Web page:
7

I was using the following command

curl -silent http://api.openstreetmap.org/api/0.6/relation/2919627 http://api.openstreetmap.org/api/0.6/relation/2919628 | grep node | awk '{print $3}' | uniq

when I wondered why uniq wouldn't remove the duplicates. Any idea why ?

12

You have to sort the output in order for the uniq command to be able to work. See the man page:

Filter adjacent matching lines from INPUT (or standard input), writing to OUTPUT (or standard output).

So you can pipe the output into sort first and then uniq it. Or you can make use of sort's ability to perform the sort and unique all together like so:

$ ...your command... | sort -u

Examples

sort | uniq

$ cat <(seq 5) <(seq 5) | sort | uniq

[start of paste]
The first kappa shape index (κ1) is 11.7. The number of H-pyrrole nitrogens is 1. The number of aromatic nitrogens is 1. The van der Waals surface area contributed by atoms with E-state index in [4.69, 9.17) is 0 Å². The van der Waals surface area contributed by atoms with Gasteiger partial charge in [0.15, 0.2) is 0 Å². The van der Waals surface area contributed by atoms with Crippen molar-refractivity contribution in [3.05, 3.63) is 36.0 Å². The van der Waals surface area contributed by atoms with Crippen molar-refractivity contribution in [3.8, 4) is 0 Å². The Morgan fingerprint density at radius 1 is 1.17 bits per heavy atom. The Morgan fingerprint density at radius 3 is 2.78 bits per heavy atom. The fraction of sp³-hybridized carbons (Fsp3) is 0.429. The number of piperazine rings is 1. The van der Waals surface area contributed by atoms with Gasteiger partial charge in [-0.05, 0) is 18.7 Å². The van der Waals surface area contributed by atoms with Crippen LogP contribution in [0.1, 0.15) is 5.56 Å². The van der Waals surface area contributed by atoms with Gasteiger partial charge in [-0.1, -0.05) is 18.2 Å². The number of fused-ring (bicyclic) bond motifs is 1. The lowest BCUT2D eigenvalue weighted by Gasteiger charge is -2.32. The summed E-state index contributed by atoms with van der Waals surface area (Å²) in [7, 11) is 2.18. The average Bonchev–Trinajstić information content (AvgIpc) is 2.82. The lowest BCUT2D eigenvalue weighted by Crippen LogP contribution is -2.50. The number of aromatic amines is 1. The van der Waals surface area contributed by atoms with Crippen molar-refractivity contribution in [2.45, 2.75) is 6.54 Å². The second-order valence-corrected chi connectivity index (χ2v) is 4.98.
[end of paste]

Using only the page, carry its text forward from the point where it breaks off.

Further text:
1
2
3
4
5

sort -u

$ cat <(seq 5) <(seq 5) | sort -u
1
2
3
4
5

Your example

$ curl -silent http://api.openstreetmap.org/api/0.6/relation/2919627 http://api.openstreetmap.org/api/0.6/relation/2919628 \
      | grep node | awk '{print $3}' | sort -u
ref="1828989762"
ref="1829038636"
ref="1829656128"
ref="1865479751"
ref="451116245"
ref="451237910"
ref="451237911"
ref="451237917"
ref="451237920"
ref="451237925"
ref="451237933"
ref="451237934"
ref="451237941"
ref="451237943"
ref="451237945"
ref="451237947"
ref="451237950"
ref="451237953"
  • and what if I don't want the output to be sorted because my ordering matters? uniq cannot do that? – phil294 Sep 2 '17 at 23:56
  • @Blauhirn no it cannot. – slm Sep 3 '17 at 1:13

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